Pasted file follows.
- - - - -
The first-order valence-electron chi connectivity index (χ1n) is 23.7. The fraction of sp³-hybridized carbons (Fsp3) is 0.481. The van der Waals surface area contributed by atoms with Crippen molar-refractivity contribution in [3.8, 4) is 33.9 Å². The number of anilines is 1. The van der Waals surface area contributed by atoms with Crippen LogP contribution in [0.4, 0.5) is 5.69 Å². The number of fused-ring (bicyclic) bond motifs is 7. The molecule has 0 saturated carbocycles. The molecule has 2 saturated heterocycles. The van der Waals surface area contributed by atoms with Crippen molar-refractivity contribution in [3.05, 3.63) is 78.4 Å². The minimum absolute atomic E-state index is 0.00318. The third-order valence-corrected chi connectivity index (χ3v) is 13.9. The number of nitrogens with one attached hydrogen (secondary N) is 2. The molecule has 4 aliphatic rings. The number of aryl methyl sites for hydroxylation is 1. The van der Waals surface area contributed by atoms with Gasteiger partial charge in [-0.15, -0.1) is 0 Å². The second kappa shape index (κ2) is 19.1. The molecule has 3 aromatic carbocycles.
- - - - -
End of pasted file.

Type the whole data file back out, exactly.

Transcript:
The first-order valence-electron chi connectivity index (χ1n) is 23.7. The fraction of sp³-hybridized carbons (Fsp3) is 0.481. The van der Waals surface area contributed by atoms with Crippen molar-refractivity contribution in [3.8, 4) is 33.9 Å². The number of anilines is 1. The van der Waals surface area contributed by atoms with Crippen LogP contribution in [0.4, 0.5) is 5.69 Å². The number of fused-ring (bicyclic) bond motifs is 7. The molecule has 0 saturated carbocycles. The molecule has 2 saturated heterocycles. The van der Waals surface area contributed by atoms with Crippen molar-refractivity contribution in [3.05, 3.63) is 78.4 Å². The minimum absolute atomic E-state index is 0.00318. The third-order valence-corrected chi connectivity index (χ3v) is 13.9. The number of nitrogens with one attached hydrogen (secondary N) is 2. The molecule has 4 aliphatic rings. The number of aryl methyl sites for hydroxylation is 1. The van der Waals surface area contributed by atoms with Gasteiger partial charge in [-0.15, -0.1) is 0 Å². The second kappa shape index (κ2) is 19.1. The molecule has 3 aromatic carbocycles.